Examples of Etiological Narrative:

According to Brunvand myths "may be defined as 'traditional prose narrative, which, in the society in which they are told, are considered to be truthful accounts of what happened in the remote past.'  Typically, they deal with the activities of gods and demigods, the creation of the world and its inhabitants, and the origin of religious ritual. Whenever myths purport to explain such matters as origins of geographical features, animal traits, rites, taboos, and customs, they are know as explanatory or etiological narratives."  While many such narratives were not believed by their tellers (they were etiological folktales), other narratives were believed to be true (they were etiological myths). Often times the same narrative can  be both a myth and a folktale--depending on who is telling it. For example the Tower of Babel narrative is viewed as a true explanatory myth by some fundamentalist believers; on the other hand, many others see the narrative as an explanatory folktale--a story that is perhaps a metaphorically true, but still a story that is basically fictional. GUIDELINES: Your etiological narrative can be either a myth or a folktale. It can recount the creation of a well-known geographical feature (Mt Shasta, Lake Tahoe..), specific animal traits (why dogs bark, why ants work together), taboos (why incest is wrong), customs (why people are buried underground). Please be descriptive. You may use dialogue, figurative language, or any other rhetorical device you wish. Try to imagine you are a member of an ancient culture, a pre-scientific culture, and myth is your vehicle of explanation. Indicate in the title whether your narrative is an etiological myth or an etiological folktale.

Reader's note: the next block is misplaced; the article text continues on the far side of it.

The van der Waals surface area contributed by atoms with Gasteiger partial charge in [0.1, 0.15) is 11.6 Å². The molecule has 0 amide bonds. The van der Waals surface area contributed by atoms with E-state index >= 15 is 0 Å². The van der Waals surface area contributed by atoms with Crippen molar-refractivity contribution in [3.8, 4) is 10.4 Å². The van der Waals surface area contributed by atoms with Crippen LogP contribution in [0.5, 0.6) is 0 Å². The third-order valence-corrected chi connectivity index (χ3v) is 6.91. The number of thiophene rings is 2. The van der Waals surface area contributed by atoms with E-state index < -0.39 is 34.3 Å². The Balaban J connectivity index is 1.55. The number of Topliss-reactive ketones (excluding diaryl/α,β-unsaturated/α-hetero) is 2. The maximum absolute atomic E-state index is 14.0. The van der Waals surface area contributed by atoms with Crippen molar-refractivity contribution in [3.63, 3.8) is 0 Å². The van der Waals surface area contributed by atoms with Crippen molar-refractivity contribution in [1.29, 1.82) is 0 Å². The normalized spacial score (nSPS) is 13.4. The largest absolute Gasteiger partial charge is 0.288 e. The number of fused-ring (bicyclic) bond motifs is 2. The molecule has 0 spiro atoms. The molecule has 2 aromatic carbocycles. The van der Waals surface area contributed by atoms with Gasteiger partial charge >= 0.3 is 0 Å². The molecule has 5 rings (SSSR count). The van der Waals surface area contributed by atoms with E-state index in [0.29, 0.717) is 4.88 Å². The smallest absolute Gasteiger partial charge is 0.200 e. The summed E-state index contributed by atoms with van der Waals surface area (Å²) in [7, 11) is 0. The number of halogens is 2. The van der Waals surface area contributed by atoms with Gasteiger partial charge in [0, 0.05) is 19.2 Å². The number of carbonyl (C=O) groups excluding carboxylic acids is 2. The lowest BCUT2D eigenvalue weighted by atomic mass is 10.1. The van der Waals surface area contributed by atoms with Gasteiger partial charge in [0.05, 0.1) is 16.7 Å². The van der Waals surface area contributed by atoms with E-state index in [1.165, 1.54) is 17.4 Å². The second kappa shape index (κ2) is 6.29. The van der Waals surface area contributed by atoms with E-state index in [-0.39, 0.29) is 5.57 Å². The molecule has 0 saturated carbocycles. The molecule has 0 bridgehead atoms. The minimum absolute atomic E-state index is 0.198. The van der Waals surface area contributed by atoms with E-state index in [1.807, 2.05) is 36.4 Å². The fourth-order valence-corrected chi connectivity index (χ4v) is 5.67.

Read about how bear lost his tail
Read about the origin of medicine
Read about why the North Star stands still
Read the Biblical explanation of why there are many languages

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